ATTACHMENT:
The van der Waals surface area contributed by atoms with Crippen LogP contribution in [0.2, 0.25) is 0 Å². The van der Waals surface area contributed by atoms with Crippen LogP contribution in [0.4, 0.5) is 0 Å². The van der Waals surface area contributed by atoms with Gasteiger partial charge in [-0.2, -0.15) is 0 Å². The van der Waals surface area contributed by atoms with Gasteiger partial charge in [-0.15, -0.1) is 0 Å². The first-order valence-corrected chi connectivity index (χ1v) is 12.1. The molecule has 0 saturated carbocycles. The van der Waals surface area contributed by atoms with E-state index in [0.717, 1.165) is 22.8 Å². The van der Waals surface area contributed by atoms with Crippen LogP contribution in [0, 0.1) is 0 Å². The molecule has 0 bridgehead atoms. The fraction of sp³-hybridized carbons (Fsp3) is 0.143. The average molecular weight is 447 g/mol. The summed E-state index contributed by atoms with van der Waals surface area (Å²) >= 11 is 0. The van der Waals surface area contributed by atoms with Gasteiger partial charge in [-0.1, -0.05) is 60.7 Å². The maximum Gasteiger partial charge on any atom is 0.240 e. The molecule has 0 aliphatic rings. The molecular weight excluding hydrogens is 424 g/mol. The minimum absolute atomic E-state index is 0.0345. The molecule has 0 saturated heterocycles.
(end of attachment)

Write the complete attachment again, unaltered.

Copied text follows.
The van der Waals surface area contributed by atoms with Crippen LogP contribution in [0.2, 0.25) is 0 Å². The van der Waals surface area contributed by atoms with Crippen LogP contribution in [0.4, 0.5) is 0 Å². The van der Waals surface area contributed by atoms with Gasteiger partial charge in [-0.2, -0.15) is 0 Å². The van der Waals surface area contributed by atoms with Gasteiger partial charge in [-0.15, -0.1) is 0 Å². The first-order valence-corrected chi connectivity index (χ1v) is 12.1. The molecule has 0 saturated carbocycles. The van der Waals surface area contributed by atoms with E-state index in [0.717, 1.165) is 22.8 Å². The van der Waals surface area contributed by atoms with Crippen LogP contribution in [0, 0.1) is 0 Å². The molecule has 0 bridgehead atoms. The fraction of sp³-hybridized carbons (Fsp3) is 0.143. The average molecular weight is 447 g/mol. The summed E-state index contributed by atoms with van der Waals surface area (Å²) >= 11 is 0. The van der Waals surface area contributed by atoms with Gasteiger partial charge in [-0.1, -0.05) is 60.7 Å². The maximum Gasteiger partial charge on any atom is 0.240 e. The molecule has 0 aliphatic rings. The molecular weight excluding hydrogens is 424 g/mol. The minimum absolute atomic E-state index is 0.0345. The molecule has 0 saturated heterocycles.